I’ve always dreamed of getting rid of my car—freeing myself from my over-convenienced stupor to reconnect with the very human act of locomotion. The majority of our millions of years of human history, humans have been hunter-gatherers responsible for covering many miles each day with nothing, but their two feet. Couldn’t I, so opulently assisted by a bicycle, make do without a personal vehicle. I mean, we’d still have my wife’s after all.
The limitations of the Dallas-Fort Worth metroplex’s extended metropolitan sprawl always spoiled this glorious rumination. Dallas consistently ranks at the top of least bikable city lists. Particularly with the addition of two children this past year, my fantasy seemed more unrealistic than ever.
The Bizarre Expectations of Modern America
It’s 2019. As virtually every person you ever meet will tell you, you have to have a car to operate in suburban America. The 2-car family has been a staple for over 50 years. It’s embedded into our lifestyles and with it the obligation for thousands of dollars each year in payments, gas, and maintenance.
According to AAA, in 2017 the average annual cost for one medium sedan and medium S.U.V. was about $8,171 and $9,451, respectively. If that seems large it is because AAA astutely factors in all annual costs including depreciation.
MMM (Mr. Money Mustache—not quite AAA, but, still) has calculated the 10-year savings you can expect from switching to a bike dependent lifestyle, factoring in the increased work productivity and decreased healthcare costs you can expect from the better health you enjoy.
If you were inclined to get rid of a car and invest the difference, you can plan on a 10-year difference of:
- $10,752 in reduced mileage expenses
- $30,000 in reduced car expenses
- $7,680 in cheaper leisure
- $37,500 in increased income
- $7,500 in reduced medical expenses
Clearly the car is an enormous expenditure. Most can’t afford this indulgence, but without it, they are unable to live and work in the modern world. Thus, outside of a few urban centers with good public transportation, every newly emancipated young-adult knows that their first order of business is to get in debt acquiring a vehicle.
The reason most Americans are in debt with no savings is not for lack of income, but ridiculous expectations about what is necessary to operate in daily life. We restrict ourselves from freedom and many more rewarding expenditures of our time and money. I’m no choir boy in all this. Entranced by the expectations of modern life, I’ve got more than my fair share of challenges to untangle.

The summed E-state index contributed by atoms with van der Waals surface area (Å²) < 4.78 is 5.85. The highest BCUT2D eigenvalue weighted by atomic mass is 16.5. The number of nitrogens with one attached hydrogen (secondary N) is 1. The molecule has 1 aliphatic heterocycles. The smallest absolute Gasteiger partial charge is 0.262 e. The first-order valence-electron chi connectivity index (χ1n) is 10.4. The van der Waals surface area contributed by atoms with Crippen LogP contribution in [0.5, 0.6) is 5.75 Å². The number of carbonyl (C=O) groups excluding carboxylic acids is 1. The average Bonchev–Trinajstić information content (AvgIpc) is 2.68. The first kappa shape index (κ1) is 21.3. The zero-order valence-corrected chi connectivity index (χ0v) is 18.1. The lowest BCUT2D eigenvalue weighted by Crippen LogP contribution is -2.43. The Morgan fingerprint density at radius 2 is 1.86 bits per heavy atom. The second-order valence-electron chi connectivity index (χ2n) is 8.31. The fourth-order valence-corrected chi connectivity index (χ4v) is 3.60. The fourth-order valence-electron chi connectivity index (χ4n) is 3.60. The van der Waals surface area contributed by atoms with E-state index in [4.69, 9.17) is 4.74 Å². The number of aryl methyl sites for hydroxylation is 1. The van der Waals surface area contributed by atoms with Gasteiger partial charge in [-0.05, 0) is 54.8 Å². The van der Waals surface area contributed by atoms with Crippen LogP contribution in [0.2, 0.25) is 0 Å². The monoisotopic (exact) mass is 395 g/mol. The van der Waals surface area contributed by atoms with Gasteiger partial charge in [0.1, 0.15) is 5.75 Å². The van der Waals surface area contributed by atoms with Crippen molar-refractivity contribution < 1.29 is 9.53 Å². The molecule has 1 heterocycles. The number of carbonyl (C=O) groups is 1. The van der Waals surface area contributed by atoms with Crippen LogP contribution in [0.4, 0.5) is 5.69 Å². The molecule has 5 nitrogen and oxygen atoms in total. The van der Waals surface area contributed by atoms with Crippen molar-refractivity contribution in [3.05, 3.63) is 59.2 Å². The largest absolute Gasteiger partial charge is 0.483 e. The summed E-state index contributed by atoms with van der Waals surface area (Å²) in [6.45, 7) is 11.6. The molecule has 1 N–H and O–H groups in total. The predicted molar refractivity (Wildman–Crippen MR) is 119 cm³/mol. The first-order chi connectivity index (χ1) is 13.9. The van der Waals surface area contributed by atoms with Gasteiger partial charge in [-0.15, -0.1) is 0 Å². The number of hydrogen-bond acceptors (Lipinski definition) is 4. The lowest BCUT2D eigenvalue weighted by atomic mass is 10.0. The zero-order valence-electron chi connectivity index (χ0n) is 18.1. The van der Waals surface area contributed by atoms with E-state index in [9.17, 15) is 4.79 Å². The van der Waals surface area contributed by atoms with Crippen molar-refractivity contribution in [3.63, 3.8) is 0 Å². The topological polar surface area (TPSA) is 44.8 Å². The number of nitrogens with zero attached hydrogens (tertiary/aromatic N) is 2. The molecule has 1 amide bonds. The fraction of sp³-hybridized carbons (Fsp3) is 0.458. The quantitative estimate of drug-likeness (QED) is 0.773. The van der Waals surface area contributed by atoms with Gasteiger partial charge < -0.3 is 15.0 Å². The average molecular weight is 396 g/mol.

Modern America has created some pretty bizarre expectations that envelop the masses into a world of debt, dependency, and poor health. It is an enormous luxury to sit while being effortlessly propelled, oblivious to the miles covered. We’ve conceived that something as luxurious as a car is a necessity, not just for each family, but for each human of driving-age.
The concept of being responsible for the bulk of our own locomotion, the most essential human movement, has become an incomprehensibly ridiculous notion. It’s moved from daily commutes to the way we navigate buildings, taking escalators up one flight of stairs and elevators to the third floor. At what point do motorized shopping carts become standard equipment for moving about the office space?
I’m sure some of you are shaking your heads amazed by my inability to grasp how the world works. Some work jobs that require them to drive constantly. If you’re into it, that’s great, I still think you should consider a bike for your time in town. If you loathe your commute and the soul-sucking hours spent in traffic, I’d think hard on how you might change that. This is your life after all.
The rest probably just think I’m crazy. There is one question I’m constantly asked, that I’m sure is also on your mind: “What if something happens. I mean you’re a parent.”
What If Something Bad Happens?
This question is the devastating nail in the coffin for most dreamers of the car-free lifestyle. It is especially potent, because it is wrapped in the veneer of guilt and suggestive negligence that shadows all of modern parenthood. The nature of living is for something to happen, often. Unlike most parents, I’m not afraid for things to happen. Still, I’d like to be a good parent. I just don’t buy that line of questioning—and here’s why
What nebulous “something” is it that I’m so terrified of happening? This is the same rationale people now give for the mentally destructive phone accessibility that they require of themselves at all times.
The world has never been safer. My wife can track me on a bike-ride by my smartphone, social media shines a light on any slight risk to children (while neglecting the larger risk of modern eating and media norms), an app allows entire neighborhoods to coordinate about any safety risk, and a single text could activate our entire massive social network in an instant.
Despite all this, I have no recollection of myself or any friend getting a call about a time-sensitive emergency that demanded they leave where they were to immediately swoop in and save the day.
On two occasions in my life there were instances where a family member or close friend faced a health scare. In both occasions I was only able to offer supportive cheer-leading and the response of my wife and I would have been no different had we only had one family car.
Furthermore, if a Liam Neeson, Taken, fatherly response is ever necessary, then absence of a car will not stop me. I have a very particular set of skills; skills I have acquired over a very long career. Skills that make me a nightmare for people like you. But, seriously, if something that serious happens, I’ll have wheels within seconds.